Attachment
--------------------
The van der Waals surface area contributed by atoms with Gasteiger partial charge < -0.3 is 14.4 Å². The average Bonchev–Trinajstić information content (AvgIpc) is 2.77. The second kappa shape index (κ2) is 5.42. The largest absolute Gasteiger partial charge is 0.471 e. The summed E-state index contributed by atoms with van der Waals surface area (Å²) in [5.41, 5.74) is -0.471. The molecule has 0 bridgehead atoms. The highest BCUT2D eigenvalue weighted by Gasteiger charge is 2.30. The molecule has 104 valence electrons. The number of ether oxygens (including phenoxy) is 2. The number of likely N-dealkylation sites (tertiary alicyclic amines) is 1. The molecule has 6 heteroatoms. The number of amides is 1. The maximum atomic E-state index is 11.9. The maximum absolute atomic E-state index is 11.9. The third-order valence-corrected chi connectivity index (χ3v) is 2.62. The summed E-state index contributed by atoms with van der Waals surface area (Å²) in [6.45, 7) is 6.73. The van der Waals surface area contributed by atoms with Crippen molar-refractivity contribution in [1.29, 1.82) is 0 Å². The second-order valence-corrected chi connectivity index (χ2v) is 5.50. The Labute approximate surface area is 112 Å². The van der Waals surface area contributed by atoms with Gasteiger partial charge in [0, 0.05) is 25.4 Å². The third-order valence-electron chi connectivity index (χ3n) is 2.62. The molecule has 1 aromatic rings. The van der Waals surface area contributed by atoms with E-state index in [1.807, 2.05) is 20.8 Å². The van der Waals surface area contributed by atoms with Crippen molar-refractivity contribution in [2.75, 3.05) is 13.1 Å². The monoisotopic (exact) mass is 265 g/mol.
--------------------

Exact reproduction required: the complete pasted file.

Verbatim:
The van der Waals surface area contributed by atoms with Gasteiger partial charge < -0.3 is 14.4 Å². The average Bonchev–Trinajstić information content (AvgIpc) is 2.77. The second kappa shape index (κ2) is 5.42. The largest absolute Gasteiger partial charge is 0.471 e. The summed E-state index contributed by atoms with van der Waals surface area (Å²) in [5.41, 5.74) is -0.471. The molecule has 0 bridgehead atoms. The highest BCUT2D eigenvalue weighted by Gasteiger charge is 2.30. The molecule has 104 valence electrons. The number of ether oxygens (including phenoxy) is 2. The number of likely N-dealkylation sites (tertiary alicyclic amines) is 1. The molecule has 6 heteroatoms. The number of amides is 1. The maximum atomic E-state index is 11.9. The maximum absolute atomic E-state index is 11.9. The third-order valence-corrected chi connectivity index (χ3v) is 2.62. The summed E-state index contributed by atoms with van der Waals surface area (Å²) in [6.45, 7) is 6.73. The van der Waals surface area contributed by atoms with Crippen molar-refractivity contribution in [1.29, 1.82) is 0 Å². The second-order valence-corrected chi connectivity index (χ2v) is 5.50. The Labute approximate surface area is 112 Å². The van der Waals surface area contributed by atoms with Gasteiger partial charge in [0, 0.05) is 25.4 Å². The third-order valence-electron chi connectivity index (χ3n) is 2.62. The molecule has 1 aromatic rings. The van der Waals surface area contributed by atoms with E-state index in [1.807, 2.05) is 20.8 Å². The van der Waals surface area contributed by atoms with Crippen molar-refractivity contribution in [2.75, 3.05) is 13.1 Å². The monoisotopic (exact) mass is 265 g/mol.